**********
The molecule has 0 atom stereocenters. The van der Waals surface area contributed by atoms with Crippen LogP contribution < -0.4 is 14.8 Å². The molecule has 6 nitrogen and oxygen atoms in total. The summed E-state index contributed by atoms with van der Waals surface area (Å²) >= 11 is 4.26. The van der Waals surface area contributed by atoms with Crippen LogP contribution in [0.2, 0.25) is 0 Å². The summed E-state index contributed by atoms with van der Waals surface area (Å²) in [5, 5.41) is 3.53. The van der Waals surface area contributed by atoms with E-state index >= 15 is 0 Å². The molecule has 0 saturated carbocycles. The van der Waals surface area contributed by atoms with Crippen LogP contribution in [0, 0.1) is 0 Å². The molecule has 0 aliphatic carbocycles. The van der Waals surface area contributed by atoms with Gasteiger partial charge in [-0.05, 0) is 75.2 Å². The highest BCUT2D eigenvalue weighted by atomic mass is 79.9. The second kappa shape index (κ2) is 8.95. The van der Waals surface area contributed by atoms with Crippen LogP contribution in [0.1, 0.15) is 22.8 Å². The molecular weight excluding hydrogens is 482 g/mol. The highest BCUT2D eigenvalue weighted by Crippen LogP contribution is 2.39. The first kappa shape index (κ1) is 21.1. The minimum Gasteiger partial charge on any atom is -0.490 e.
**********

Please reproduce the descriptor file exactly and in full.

The molecule has 0 atom stereocenters. The van der Waals surface area contributed by atoms with Crippen LogP contribution < -0.4 is 14.8 Å². The molecule has 6 nitrogen and oxygen atoms in total. The summed E-state index contributed by atoms with van der Waals surface area (Å²) >= 11 is 4.26. The van der Waals surface area contributed by atoms with Crippen LogP contribution in [0.2, 0.25) is 0 Å². The summed E-state index contributed by atoms with van der Waals surface area (Å²) in [5, 5.41) is 3.53. The van der Waals surface area contributed by atoms with E-state index >= 15 is 0 Å². The molecule has 0 saturated carbocycles. The van der Waals surface area contributed by atoms with Crippen LogP contribution in [0, 0.1) is 0 Å². The molecule has 0 aliphatic carbocycles. The van der Waals surface area contributed by atoms with Gasteiger partial charge in [-0.05, 0) is 75.2 Å². The highest BCUT2D eigenvalue weighted by atomic mass is 79.9. The second kappa shape index (κ2) is 8.95. The van der Waals surface area contributed by atoms with Crippen LogP contribution in [0.1, 0.15) is 22.8 Å². The molecular weight excluding hydrogens is 482 g/mol. The highest BCUT2D eigenvalue weighted by Crippen LogP contribution is 2.39. The first kappa shape index (κ1) is 21.1. The minimum Gasteiger partial charge on any atom is -0.490 e.